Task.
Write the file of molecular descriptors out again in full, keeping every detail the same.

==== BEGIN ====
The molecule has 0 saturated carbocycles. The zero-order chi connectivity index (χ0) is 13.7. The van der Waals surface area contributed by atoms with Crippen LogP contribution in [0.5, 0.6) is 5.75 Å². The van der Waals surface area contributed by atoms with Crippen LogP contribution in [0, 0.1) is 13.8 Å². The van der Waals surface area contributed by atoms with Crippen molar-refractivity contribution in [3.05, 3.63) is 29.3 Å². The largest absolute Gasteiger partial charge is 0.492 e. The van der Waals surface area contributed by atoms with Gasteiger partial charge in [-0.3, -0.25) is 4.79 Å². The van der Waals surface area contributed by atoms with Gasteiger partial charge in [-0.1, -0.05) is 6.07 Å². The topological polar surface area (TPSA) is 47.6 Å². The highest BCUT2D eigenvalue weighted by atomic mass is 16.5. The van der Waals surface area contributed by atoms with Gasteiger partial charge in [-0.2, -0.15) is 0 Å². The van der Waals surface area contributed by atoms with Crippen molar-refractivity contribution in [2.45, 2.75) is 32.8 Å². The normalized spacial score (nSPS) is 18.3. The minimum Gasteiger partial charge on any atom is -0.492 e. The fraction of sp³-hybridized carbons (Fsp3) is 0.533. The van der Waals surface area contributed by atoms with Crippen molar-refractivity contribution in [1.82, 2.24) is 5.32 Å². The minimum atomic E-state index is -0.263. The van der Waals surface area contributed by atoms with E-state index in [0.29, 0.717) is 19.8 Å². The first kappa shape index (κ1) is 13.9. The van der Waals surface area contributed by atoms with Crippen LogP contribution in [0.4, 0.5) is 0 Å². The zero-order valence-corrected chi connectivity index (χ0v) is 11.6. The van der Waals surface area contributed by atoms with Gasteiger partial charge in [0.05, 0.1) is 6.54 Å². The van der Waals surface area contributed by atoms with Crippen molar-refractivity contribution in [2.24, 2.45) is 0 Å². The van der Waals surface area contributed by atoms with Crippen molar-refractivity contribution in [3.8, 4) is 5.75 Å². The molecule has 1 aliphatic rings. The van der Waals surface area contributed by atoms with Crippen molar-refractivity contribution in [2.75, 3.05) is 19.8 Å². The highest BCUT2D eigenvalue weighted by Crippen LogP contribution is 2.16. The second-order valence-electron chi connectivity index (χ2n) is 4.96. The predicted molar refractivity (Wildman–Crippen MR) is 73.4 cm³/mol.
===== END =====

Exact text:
The molecule has 0 saturated carbocycles. The zero-order chi connectivity index (χ0) is 13.7. The van der Waals surface area contributed by atoms with Crippen LogP contribution in [0.5, 0.6) is 5.75 Å². The van der Waals surface area contributed by atoms with Crippen LogP contribution in [0, 0.1) is 13.8 Å². The van der Waals surface area contributed by atoms with Crippen molar-refractivity contribution in [3.05, 3.63) is 29.3 Å². The largest absolute Gasteiger partial charge is 0.492 e. The van der Waals surface area contributed by atoms with Gasteiger partial charge in [-0.3, -0.25) is 4.79 Å². The van der Waals surface area contributed by atoms with Gasteiger partial charge in [-0.1, -0.05) is 6.07 Å². The topological polar surface area (TPSA) is 47.6 Å². The highest BCUT2D eigenvalue weighted by atomic mass is 16.5. The van der Waals surface area contributed by atoms with Gasteiger partial charge in [-0.2, -0.15) is 0 Å². The van der Waals surface area contributed by atoms with Crippen molar-refractivity contribution in [2.45, 2.75) is 32.8 Å². The normalized spacial score (nSPS) is 18.3. The minimum Gasteiger partial charge on any atom is -0.492 e. The fraction of sp³-hybridized carbons (Fsp3) is 0.533. The van der Waals surface area contributed by atoms with Crippen molar-refractivity contribution in [1.82, 2.24) is 5.32 Å². The minimum atomic E-state index is -0.263. The van der Waals surface area contributed by atoms with E-state index in [0.29, 0.717) is 19.8 Å². The first kappa shape index (κ1) is 13.9. The van der Waals surface area contributed by atoms with Crippen LogP contribution in [0.4, 0.5) is 0 Å². The zero-order valence-corrected chi connectivity index (χ0v) is 11.6. The van der Waals surface area contributed by atoms with Gasteiger partial charge in [0.05, 0.1) is 6.54 Å². The van der Waals surface area contributed by atoms with Crippen molar-refractivity contribution in [2.24, 2.45) is 0 Å². The van der Waals surface area contributed by atoms with Crippen molar-refractivity contribution in [3.8, 4) is 5.75 Å². The molecule has 1 aliphatic rings. The van der Waals surface area contributed by atoms with Crippen molar-refractivity contribution in [2.75, 3.05) is 19.8 Å². The highest BCUT2D eigenvalue weighted by Crippen LogP contribution is 2.16. The second-order valence-electron chi connectivity index (χ2n) is 4.96. The predicted molar refractivity (Wildman–Crippen MR) is 73.4 cm³/mol.